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Heart has nothing to do with it

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Defensive struggles, bad losses, and countless injuries have taken a toll on the fans and the team. Attacking the character of the players has not been constructive when more obvious and less personal answers exist.

NBA: Boston Celtics at Denver Nuggets Ron Chenoy-USA TODAY Sports

It goes without saying that injuries and illness have completely derailed the season. What hasn’t gotten as much attention is how the roster fared with the players that stayed mostly healthy and played the most minutes. I am on the record as saying the Celtics would be fine without Gordon Hayward, and it’s a take that I stand by based on how good the post All-Star mostly-healthy Celtics played. Even so, I have to admit that I was sort of wrong.

Jayson Tatum, Jaylen Brown, Marcus Smart, and Kemba Walker played the most minutes for the Celtics in each of the last two seasons. Tatum is still shaking off COVID (is it even possible to shake off COVID?), Brown was their most consistent player before his season-ending wrist injury, Smart was hampered by a pretty serious leg injury, and Kemba was still Kemba despite the outrage over his load management and occasionally streaky shooting.

And yet, most of the Celtics’ issues came from outside of their top four. I know it’s trendy to blame our best players in Boston, but there’s a much simpler answer to all this: they were a poor defensive team. If you compare the minutes distribution between this season and the last, the equation becomes pretty simple.

Most minutes played 2019-20

Compare that list to this one:

Most minutes 2020-21

What happens when 500 Daniel Theis minutes and 1700 Gordon Hayward minutes go to Tristan Thompson and Payton Pritchard?

To be clear, I like Pritchard as a player. And for ten games, I guess Thompson looked pretty good, too. But the defensive downgrade here is massive. We knew this one day one of the season and we certainly know it now, so why spend so much time questioning the character of the team? How is it constructive to criticize the leadership of Jaylen Brown and Jayson Tatum?

I fully believe in the idea of a basketball player having certain “intangibles” that give them an edge. Hustle, heart, spirit, instinct, feel for the game, confidence, clutch factor, wisdom, focus — all of it matters. I don’t use any of these things to determine whether or not a player or team is capable of playing defense. At least, not any more.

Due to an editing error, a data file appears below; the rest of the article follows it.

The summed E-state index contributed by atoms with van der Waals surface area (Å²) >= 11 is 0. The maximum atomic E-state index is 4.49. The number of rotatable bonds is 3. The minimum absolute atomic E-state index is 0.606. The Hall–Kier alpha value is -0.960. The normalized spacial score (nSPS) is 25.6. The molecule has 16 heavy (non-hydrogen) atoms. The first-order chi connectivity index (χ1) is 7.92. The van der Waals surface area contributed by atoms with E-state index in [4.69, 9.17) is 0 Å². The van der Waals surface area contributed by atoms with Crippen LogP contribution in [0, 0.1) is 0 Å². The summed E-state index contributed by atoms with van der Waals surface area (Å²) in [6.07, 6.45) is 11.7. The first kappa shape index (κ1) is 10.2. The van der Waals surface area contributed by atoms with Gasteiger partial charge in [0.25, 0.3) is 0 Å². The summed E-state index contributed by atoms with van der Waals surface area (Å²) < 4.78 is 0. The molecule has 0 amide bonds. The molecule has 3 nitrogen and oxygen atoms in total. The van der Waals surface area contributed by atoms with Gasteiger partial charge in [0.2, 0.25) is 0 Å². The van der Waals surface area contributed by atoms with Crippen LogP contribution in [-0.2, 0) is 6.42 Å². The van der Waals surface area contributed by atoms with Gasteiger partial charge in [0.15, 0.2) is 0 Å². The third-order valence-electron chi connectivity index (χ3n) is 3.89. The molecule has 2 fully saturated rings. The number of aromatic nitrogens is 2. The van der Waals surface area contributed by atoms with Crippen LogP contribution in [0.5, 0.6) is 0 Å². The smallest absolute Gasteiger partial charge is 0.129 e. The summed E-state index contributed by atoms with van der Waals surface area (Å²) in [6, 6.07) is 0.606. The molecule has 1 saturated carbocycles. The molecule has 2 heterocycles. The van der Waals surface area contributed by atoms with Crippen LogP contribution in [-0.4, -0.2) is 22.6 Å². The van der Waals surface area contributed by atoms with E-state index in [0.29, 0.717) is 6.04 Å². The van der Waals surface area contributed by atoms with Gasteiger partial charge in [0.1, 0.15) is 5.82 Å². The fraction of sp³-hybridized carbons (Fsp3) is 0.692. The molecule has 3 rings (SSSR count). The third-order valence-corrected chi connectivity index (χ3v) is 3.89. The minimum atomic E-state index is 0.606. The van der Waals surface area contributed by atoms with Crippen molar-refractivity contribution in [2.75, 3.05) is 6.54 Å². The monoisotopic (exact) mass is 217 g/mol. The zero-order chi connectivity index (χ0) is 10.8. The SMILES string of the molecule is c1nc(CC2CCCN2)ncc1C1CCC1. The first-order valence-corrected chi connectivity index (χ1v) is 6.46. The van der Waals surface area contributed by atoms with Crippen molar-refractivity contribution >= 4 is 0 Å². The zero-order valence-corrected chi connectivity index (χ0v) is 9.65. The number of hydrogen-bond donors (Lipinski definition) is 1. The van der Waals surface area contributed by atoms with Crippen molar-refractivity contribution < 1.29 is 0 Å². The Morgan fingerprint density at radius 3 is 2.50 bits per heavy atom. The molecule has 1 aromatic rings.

To the naked eye, defense is mostly effort. Marcus Smart plays hard and is one of the best defensive guards in basketball, so those two things must be related, right? Maybe to an extent, but it’s not like there’s an effort-to-defense conversion rate we can use to give a concrete answer. But we can quantify defense in other ways, like with steals, deflections, blocks, charges drawn, and more. We can see how he cuts off passing angles to either fish for steals or prevent passes before they happen. We can see him leverage his strength to keep bigger players from posting them up. And because we can see these things and agree on their importance, we can pretty easily identify players who don’t have these skills. If we can do that, then we can figure out if this is a good defensive team without calling anybody’s character into question.

They’re not. They finished 14th in defensive rating somehow, but they’re not. Even at full strength, it’s hard to make the case that this was a good defensive team when Tatum and Smart are the only two all-around reliable defenders on the roster.

If “heart” is all you can talk about after 72 grueling games, then I don’t know what to tell you. There’s mountains of video and data to help inform your opinions and you’d have to be pretty deliberately obtuse to ignore it all. I have plenty of criticism that starts at the very top of the organization and goes all the way down to the 17th roster spot, but not even I would go so far as to call anybody a quitter after a year like this.